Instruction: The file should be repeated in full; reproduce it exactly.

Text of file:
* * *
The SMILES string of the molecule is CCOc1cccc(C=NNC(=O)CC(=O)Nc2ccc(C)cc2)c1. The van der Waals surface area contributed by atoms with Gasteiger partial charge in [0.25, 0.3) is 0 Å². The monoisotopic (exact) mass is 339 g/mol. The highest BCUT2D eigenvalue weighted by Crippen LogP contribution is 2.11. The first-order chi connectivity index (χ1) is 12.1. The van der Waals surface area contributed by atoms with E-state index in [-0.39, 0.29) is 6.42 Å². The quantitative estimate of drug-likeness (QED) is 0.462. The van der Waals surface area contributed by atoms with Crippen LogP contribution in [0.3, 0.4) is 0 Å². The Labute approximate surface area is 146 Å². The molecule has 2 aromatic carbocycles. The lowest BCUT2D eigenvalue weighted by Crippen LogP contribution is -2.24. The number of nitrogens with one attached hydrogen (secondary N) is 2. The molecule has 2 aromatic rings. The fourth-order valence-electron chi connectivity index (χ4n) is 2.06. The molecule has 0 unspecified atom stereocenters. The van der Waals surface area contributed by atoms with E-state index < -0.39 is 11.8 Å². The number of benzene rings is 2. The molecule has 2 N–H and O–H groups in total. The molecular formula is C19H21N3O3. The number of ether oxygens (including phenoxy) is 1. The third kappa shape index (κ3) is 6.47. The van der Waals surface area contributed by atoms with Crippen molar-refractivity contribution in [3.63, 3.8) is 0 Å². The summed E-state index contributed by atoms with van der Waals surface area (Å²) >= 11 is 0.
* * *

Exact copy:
The SMILES string of the molecule is CCOc1cccc(C=NNC(=O)CC(=O)Nc2ccc(C)cc2)c1. The van der Waals surface area contributed by atoms with Gasteiger partial charge in [0.25, 0.3) is 0 Å². The monoisotopic (exact) mass is 339 g/mol. The highest BCUT2D eigenvalue weighted by Crippen LogP contribution is 2.11. The first-order chi connectivity index (χ1) is 12.1. The van der Waals surface area contributed by atoms with E-state index in [-0.39, 0.29) is 6.42 Å². The quantitative estimate of drug-likeness (QED) is 0.462. The van der Waals surface area contributed by atoms with Crippen LogP contribution in [0.3, 0.4) is 0 Å². The Labute approximate surface area is 146 Å². The molecule has 2 aromatic carbocycles. The lowest BCUT2D eigenvalue weighted by Crippen LogP contribution is -2.24. The number of nitrogens with one attached hydrogen (secondary N) is 2. The molecule has 2 aromatic rings. The fourth-order valence-electron chi connectivity index (χ4n) is 2.06. The molecule has 0 unspecified atom stereocenters. The van der Waals surface area contributed by atoms with E-state index < -0.39 is 11.8 Å². The number of benzene rings is 2. The molecule has 2 N–H and O–H groups in total. The molecular formula is C19H21N3O3. The number of ether oxygens (including phenoxy) is 1. The third kappa shape index (κ3) is 6.47. The van der Waals surface area contributed by atoms with Crippen molar-refractivity contribution in [3.63, 3.8) is 0 Å². The summed E-state index contributed by atoms with van der Waals surface area (Å²) >= 11 is 0.